This Italian mob movie isn’t as flashy or romanticized as many American gangster pictures are, but the films gritty and real life feel give the picture an extra weight and tension that you never know what is going to happen.
Opening with a set of hits that sets off a civil war among gangs, we follow a group of individuals that fall on both sides of the battle, young up and comers, a seemingly innocent bystander in the process, and a pair of rouge crooks reeking havoc for one bosses territory. As things progress through the film things slowly get worse and worse for those involved with the old establishment and lines are drawn with deaths tolls ratcheting up higher and higher as people grasp for power. Some of the characters we follow are the money handler who doles out weekly payments for the old time establishment, a young man who is being pulled into the crime working for an entrepreneur who deals with disposing toxic waste in neighborhoods back yards, a excellent tailor who’s employer gets him into unforeseen trouble in the competitive fashion production industry, a mother who must deal with the heat of her son sticking with the established crime bosses, and a pair of small time crooks who think they are hot shit and live life as if they were Tony Montana. The characters run the gauntlet of all the classes and people that are affected by crime whether directly involved or associated by proxy. That is the films real achievement, in showing how crime can affect anyone when things get this bad and as the final facts scroll across the screen the directors have achieved their message.
Now, Matteo Garrone whom directed this film deserves heaps of praise for keeping such a large cast of characters both identifiable and interesting giving everyone a unique personality. The film is also shot with a lot of handheld footage that throws us right into a lot of the action, but Garrone’s direction also has a number of inventive sequences and shot that really impress. With the wealth of characters involved things do tend to get a bit confusing from time to time, but you are always able to gather your senses after a few moments, you have to ask yourself who is this again and what were they doing, but half way through the film this issue subsides for the most part. (I just want it to be known to those who have trouble following films sometime that the film is going to throw you around to a lot and to a lot of different faces, you were warned.)
The story as a whole is quite compelling with the whole turf war and looking for a better alternative to your life being the prominent themes of the picture. Sadly, most of the characters really don’t find solace or a new way of life any better while many lose their lives and/or dreams due to crime. The film is tragic stuff and really helps send home the message that this real life issue, as this film is far closer to non-fiction than we would like to believe, is one that desperately needs to be cleaned up over in Italy.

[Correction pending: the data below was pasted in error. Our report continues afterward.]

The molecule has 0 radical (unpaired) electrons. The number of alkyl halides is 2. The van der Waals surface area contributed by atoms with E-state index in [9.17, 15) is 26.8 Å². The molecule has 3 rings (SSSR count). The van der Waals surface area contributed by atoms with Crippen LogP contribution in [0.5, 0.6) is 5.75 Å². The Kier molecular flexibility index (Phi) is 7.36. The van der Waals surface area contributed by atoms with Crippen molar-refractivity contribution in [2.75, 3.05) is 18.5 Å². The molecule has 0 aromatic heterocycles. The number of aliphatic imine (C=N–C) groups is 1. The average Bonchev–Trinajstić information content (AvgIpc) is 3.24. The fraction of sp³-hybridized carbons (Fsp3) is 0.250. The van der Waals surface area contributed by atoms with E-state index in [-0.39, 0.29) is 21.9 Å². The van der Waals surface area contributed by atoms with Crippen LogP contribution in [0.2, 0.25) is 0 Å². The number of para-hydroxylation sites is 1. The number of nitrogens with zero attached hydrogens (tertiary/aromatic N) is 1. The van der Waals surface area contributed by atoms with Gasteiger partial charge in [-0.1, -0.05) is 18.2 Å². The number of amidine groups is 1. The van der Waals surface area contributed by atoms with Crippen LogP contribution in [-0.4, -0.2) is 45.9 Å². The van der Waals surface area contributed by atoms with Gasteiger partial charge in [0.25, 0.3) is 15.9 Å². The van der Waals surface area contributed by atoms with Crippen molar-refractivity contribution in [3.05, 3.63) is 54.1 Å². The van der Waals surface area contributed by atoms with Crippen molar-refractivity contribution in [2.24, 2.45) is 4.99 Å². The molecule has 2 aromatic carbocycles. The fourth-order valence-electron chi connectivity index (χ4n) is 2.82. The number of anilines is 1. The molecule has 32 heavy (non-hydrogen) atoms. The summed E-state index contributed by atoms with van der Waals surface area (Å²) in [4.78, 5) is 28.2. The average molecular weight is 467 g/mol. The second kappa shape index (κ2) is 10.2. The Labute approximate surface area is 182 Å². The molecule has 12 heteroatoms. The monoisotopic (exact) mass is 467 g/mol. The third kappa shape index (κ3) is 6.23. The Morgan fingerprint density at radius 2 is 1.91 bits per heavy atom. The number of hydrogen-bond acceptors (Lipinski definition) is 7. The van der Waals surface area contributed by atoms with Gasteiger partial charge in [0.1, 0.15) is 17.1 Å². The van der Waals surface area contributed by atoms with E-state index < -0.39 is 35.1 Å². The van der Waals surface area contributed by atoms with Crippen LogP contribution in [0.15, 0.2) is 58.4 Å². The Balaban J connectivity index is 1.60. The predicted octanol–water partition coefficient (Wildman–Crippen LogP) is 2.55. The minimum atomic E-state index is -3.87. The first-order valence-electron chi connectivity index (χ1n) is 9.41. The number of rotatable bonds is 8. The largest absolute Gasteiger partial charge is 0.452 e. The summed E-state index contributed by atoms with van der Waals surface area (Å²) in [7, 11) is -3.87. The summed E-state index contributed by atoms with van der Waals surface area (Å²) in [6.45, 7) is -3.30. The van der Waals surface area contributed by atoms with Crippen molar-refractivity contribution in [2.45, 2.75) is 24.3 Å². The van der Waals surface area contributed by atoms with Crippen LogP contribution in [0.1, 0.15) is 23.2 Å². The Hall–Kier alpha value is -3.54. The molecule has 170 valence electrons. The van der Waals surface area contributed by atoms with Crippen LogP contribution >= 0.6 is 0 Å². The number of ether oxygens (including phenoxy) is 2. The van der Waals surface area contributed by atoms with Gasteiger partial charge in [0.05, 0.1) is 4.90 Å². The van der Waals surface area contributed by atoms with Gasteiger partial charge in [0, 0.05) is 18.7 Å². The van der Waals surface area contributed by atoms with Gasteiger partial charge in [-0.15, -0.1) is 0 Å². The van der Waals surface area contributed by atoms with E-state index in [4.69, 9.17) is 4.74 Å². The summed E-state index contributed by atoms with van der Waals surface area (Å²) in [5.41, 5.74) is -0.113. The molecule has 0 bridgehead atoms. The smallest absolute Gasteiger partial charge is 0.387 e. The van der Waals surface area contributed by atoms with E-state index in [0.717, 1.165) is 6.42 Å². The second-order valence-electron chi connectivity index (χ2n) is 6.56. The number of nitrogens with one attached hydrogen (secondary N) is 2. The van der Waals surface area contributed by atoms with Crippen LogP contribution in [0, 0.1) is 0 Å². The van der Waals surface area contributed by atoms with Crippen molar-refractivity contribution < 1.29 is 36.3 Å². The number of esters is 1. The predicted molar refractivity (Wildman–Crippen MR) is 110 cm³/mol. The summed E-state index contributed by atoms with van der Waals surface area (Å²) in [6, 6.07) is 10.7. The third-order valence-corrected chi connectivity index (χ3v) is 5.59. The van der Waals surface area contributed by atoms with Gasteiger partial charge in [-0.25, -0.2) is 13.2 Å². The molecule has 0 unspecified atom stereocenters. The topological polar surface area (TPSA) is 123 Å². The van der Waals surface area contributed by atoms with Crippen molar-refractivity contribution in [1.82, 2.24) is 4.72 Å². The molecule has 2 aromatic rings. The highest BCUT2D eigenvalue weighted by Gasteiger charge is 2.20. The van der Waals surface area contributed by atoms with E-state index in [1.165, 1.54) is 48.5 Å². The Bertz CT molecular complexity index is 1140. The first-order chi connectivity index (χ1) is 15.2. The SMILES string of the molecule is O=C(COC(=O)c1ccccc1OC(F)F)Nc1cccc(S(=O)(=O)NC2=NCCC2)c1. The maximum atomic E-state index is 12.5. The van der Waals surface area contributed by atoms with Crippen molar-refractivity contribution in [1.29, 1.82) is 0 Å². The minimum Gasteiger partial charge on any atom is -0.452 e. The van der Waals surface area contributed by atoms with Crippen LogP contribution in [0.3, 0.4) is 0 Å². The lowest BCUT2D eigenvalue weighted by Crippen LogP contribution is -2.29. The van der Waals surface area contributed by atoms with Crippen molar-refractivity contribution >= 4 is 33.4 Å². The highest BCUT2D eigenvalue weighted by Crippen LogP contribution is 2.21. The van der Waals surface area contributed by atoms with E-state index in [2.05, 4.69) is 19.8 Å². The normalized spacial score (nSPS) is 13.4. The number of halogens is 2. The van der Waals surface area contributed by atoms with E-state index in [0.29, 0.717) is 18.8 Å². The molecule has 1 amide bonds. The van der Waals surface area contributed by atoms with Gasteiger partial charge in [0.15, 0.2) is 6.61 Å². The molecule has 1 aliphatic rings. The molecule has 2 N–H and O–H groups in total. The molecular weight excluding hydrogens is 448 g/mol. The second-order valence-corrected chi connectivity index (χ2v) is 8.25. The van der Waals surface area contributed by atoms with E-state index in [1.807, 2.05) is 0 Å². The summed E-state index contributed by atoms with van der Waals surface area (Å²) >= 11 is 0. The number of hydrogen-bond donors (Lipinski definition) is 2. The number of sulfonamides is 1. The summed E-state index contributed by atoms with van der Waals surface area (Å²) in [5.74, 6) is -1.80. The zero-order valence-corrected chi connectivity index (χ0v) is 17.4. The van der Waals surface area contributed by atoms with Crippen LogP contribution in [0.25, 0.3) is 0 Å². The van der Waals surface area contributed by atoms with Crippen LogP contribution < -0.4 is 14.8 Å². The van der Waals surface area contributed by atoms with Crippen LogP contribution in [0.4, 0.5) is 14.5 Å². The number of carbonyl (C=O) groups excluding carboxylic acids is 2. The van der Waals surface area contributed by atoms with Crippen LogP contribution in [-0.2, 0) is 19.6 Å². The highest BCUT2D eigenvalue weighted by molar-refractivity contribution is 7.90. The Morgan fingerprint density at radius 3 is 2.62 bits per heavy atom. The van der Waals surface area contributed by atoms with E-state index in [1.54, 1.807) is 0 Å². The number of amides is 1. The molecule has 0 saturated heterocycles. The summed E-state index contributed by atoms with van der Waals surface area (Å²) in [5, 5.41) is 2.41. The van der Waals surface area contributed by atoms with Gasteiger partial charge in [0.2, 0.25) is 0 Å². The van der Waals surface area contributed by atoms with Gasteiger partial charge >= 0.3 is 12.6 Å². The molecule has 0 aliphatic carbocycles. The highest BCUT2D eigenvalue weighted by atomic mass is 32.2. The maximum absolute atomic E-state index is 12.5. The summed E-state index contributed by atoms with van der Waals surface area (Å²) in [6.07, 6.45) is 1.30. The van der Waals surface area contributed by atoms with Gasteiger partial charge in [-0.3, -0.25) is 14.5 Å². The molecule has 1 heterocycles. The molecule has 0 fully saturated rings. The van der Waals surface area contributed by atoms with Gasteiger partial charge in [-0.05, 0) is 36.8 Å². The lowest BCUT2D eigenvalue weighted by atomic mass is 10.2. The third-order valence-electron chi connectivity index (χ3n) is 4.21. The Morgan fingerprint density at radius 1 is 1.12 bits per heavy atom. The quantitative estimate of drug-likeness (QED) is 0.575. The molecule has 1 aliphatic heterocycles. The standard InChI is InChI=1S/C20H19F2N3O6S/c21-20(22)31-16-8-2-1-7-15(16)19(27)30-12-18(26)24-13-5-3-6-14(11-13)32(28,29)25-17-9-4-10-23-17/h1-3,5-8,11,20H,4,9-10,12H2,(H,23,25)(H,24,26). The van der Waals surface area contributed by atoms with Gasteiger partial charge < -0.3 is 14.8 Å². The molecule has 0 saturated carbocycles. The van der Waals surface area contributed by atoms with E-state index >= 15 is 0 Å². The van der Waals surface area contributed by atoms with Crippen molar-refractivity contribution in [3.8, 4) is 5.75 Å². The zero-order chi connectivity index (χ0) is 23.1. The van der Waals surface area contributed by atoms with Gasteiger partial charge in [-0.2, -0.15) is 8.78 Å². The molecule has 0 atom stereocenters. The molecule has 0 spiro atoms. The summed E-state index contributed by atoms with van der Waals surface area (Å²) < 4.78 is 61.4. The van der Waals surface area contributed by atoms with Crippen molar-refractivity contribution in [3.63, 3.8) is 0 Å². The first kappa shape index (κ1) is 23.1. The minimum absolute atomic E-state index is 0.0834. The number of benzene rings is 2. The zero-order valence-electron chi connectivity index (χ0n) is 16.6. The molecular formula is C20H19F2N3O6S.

The cast also deserves a lot of praise for really capturing the lives of these people and giving everyone a distinct personality from one another so we aren’t left with a bunch of faceless and unidentifiable gangsters. Marco Macor and Ciro Petrone play Marco and Ciro, respectively, and are probably the most memorable in that they are annoying, as they are supposed to be, and cocky little bastards who think they are the greatest gangsters in the world. The two are fantastic in their parts and will have you shaking in disgust at their actions and arrogance in quite a hurry. Carmine Paternoster gets the least amount of screen time out of the main characters but he is one of the few positive aspects in this movie as he convincingly shows his character Roberto’s hesitation towards his potential new life helping dispose of toxic materials poisoning his people. Toni Servillo plays Roberto’s boss Franco and is one of the more memorable characters in the film as he makes a fortune at the expense of others and never gets his hands dirty while he destroys countless lives. Salvatore Abruzzese plays our youngest focal point in Toto, a 13 year old being sucked into the game by the cash and awe of being in crime and he does a great job at conveying that need to fit in even if it is in the world of crime; because sadly that is all he knows. This brings me to the best two actors in the film playing the most relatable characters in Don Ciro played by Gianfelice Imparato and Pasquale played by Salvatore Cantalupo. Imparato’s Ciro is the aforementioned money handler who gets in way over his head and is caught in the middle of the war as he is responsible for what both sides need/want, money. Imparato plays fear so beautifully that we can’t help but be scared for him even if he is a bit spineless but he, like Pasquale, is the closet thing to us the viewer and we feel his worry and fears. Pasquale played by Cantalupo is the previously touched upon tailor and shows how innocent people are affected by crime as much as those involved. Cantalupo captures his characters joy in his work and his final scene is one so full of pride even as his life has been completely been changed.
In the end, Gomorrah is a wonderful and honest take on the world of crime that hasn’t been seen since City of God. While this film isn’t quite up to the caliber of that film it isn’t to far behind and is one of the better foreign films of the 09 year. Full of interesting and compelling characters there is plenty to engage you and you can even relate to a couple of these people as well. A tragic tale that has no one really coming out better in the end, depending on your prospective, you are transported to a world you are happy you don’t have to live in and feel bad for the people that are regulated to this life so ravaged by crime.
Gomorrah is an A-